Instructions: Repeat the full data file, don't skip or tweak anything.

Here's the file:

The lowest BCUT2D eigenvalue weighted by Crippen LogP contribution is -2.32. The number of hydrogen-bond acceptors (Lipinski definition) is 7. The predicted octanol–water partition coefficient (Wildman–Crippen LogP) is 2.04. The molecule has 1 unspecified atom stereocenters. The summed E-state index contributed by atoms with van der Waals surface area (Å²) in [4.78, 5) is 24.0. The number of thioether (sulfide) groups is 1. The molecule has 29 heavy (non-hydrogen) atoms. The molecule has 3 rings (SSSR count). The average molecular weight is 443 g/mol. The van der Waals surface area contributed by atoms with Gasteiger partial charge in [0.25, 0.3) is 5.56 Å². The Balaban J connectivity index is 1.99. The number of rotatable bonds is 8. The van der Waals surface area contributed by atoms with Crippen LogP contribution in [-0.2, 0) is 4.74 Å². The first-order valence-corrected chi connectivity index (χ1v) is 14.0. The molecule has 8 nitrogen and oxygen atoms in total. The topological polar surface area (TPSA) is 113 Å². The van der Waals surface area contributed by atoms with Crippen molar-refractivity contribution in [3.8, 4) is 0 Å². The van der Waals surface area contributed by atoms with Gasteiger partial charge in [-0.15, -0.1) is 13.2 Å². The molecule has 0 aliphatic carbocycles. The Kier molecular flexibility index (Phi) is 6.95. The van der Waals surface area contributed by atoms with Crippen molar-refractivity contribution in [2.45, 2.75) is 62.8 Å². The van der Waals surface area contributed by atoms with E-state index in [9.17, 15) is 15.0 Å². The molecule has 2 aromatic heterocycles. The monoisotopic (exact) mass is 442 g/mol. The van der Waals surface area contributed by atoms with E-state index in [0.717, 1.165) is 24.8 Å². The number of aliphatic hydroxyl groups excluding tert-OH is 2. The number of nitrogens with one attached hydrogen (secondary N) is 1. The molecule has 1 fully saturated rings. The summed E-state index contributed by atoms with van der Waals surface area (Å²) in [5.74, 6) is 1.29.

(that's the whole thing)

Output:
The lowest BCUT2D eigenvalue weighted by Crippen LogP contribution is -2.32. The number of hydrogen-bond acceptors (Lipinski definition) is 7. The predicted octanol–water partition coefficient (Wildman–Crippen LogP) is 2.04. The molecule has 1 unspecified atom stereocenters. The summed E-state index contributed by atoms with van der Waals surface area (Å²) in [4.78, 5) is 24.0. The number of thioether (sulfide) groups is 1. The molecule has 29 heavy (non-hydrogen) atoms. The molecule has 3 rings (SSSR count). The average molecular weight is 443 g/mol. The van der Waals surface area contributed by atoms with Gasteiger partial charge in [0.25, 0.3) is 5.56 Å². The Balaban J connectivity index is 1.99. The number of rotatable bonds is 8. The van der Waals surface area contributed by atoms with Crippen LogP contribution in [-0.2, 0) is 4.74 Å². The first-order valence-corrected chi connectivity index (χ1v) is 14.0. The molecule has 8 nitrogen and oxygen atoms in total. The topological polar surface area (TPSA) is 113 Å². The van der Waals surface area contributed by atoms with Crippen molar-refractivity contribution in [3.8, 4) is 0 Å². The van der Waals surface area contributed by atoms with Gasteiger partial charge in [-0.15, -0.1) is 13.2 Å². The molecule has 0 aliphatic carbocycles. The Kier molecular flexibility index (Phi) is 6.95. The van der Waals surface area contributed by atoms with Crippen molar-refractivity contribution in [2.45, 2.75) is 62.8 Å². The van der Waals surface area contributed by atoms with E-state index in [9.17, 15) is 15.0 Å². The molecule has 2 aromatic heterocycles. The monoisotopic (exact) mass is 442 g/mol. The van der Waals surface area contributed by atoms with E-state index in [0.717, 1.165) is 24.8 Å². The number of aliphatic hydroxyl groups excluding tert-OH is 2. The number of nitrogens with one attached hydrogen (secondary N) is 1. The molecule has 1 fully saturated rings. The summed E-state index contributed by atoms with van der Waals surface area (Å²) in [5.74, 6) is 1.29.